Darn It to Hecate


I’d been meaning to write about Hecate for a while now, so since it’s about time for a mythology post, how about now? Perhaps my earliest source for the names and functions of the gods was an old encyclopedia that my mom had, and that identified Hecate as an alternate form of Artemis. This does appear to have been the case at times, but most of what we know about her makes her a distinct individual, the only child of the Titans Perses and Asteria. The Titans are often thought to be gods worshipped prior to the Olympians, and Hecate might well be an older figure than the more familiar deities. It is likely that she originated in Asia Minor before being imported into Greek culture, and mythology gives her the unusual position of a Titan who aided Zeus in his fight against Kronos, hence being allowed to remain as part of the pantheon. She does not appear to have been all that popular among the early Greeks, however, although Hesiod did refer to her in a respectful fashion.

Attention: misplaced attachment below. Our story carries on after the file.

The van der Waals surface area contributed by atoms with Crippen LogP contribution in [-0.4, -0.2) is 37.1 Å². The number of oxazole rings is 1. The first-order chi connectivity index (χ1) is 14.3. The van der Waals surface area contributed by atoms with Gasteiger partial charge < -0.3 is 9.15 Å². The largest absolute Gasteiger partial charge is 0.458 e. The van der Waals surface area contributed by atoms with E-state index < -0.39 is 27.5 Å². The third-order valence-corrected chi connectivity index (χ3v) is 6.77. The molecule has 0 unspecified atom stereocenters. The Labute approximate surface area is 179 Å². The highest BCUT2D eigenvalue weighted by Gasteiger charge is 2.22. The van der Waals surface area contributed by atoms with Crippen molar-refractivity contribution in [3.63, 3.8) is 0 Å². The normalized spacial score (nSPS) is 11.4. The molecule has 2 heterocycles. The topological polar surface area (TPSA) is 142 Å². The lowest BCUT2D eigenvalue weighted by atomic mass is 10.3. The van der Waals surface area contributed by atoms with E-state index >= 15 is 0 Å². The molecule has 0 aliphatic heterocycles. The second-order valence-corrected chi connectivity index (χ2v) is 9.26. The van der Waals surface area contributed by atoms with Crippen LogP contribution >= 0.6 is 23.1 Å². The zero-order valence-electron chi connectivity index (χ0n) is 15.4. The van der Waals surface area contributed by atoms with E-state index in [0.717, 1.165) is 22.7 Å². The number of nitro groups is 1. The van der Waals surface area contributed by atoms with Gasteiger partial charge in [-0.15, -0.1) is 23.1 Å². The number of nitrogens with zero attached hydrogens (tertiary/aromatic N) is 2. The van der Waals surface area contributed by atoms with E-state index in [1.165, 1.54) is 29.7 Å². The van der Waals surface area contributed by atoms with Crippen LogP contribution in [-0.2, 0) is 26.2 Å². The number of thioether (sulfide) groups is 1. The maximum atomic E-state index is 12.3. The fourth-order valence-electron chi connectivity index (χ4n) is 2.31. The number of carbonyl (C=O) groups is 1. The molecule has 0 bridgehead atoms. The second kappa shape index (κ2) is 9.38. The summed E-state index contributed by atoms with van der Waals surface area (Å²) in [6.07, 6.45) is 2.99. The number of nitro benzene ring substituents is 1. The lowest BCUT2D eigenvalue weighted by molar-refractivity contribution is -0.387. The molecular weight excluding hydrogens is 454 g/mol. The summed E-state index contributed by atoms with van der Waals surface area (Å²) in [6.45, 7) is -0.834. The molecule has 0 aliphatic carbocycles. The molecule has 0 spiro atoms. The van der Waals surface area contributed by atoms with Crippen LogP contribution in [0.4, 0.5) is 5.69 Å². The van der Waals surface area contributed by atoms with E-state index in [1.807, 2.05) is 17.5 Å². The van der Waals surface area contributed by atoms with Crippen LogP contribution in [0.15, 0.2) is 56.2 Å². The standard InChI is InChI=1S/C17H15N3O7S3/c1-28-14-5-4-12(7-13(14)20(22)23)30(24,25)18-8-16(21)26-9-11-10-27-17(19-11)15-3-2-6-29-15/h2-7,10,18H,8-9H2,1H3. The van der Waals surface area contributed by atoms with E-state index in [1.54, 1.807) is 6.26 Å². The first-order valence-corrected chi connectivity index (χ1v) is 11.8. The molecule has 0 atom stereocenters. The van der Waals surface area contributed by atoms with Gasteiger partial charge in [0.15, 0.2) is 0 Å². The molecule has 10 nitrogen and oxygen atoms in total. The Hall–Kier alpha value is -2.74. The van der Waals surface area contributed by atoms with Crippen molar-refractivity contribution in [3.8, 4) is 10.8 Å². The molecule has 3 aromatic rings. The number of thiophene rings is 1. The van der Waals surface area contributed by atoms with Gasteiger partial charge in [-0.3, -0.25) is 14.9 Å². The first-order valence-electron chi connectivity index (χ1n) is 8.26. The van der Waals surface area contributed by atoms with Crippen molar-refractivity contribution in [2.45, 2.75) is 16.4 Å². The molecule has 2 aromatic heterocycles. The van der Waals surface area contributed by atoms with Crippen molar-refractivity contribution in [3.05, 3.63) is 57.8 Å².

Hecate is most closely associated with witchcraft, and there’s definitely something to this. For instance, Medea was said to have been a priestess of hers. She was also regarded as a goddess of the underworld, and in particular as a friend and confidante of Persephone.

Another function of hers was to be the guardian of crossroads, and it was fairly common for her to be depicted with three heads, some of them animal rather than human.

Different sources refer to her as having lion, snake, dog, horse, cow, and boar heads. Her sacred animals included dogs and frogs, and it was sometimes said that one of her favorite pets was a dog that was once Queen Hecuba of Troy. Apparently Hecate found her jumping off a cliff after the fall of Troy, and turned her into a dog. Or maybe she was taken as a slave by Odysseus, but turned into a dog so she could escape. The goddess is also said to have punished a witch by turning her into a polecat, so that’s two familiars that were once people.


It’s not too surprising that Hecate came to be known as the goddess of witchcraft, and she even makes an appearance in Macbeth alongside the three witches, although this part of the play has nothing to do with anything and might well have been added in by someone other than Shakespeare. She’s gained a place in Wicca, and since she’s often shown as three beings with a single body, she has some connection to the idea of the Triple Goddess.

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2 Responses to Darn It to Hecate

  1. Pingback: Do Not Forget to Remember | VoVatia

  2. Pingback: Mission: Empusa-ble | VoVatia

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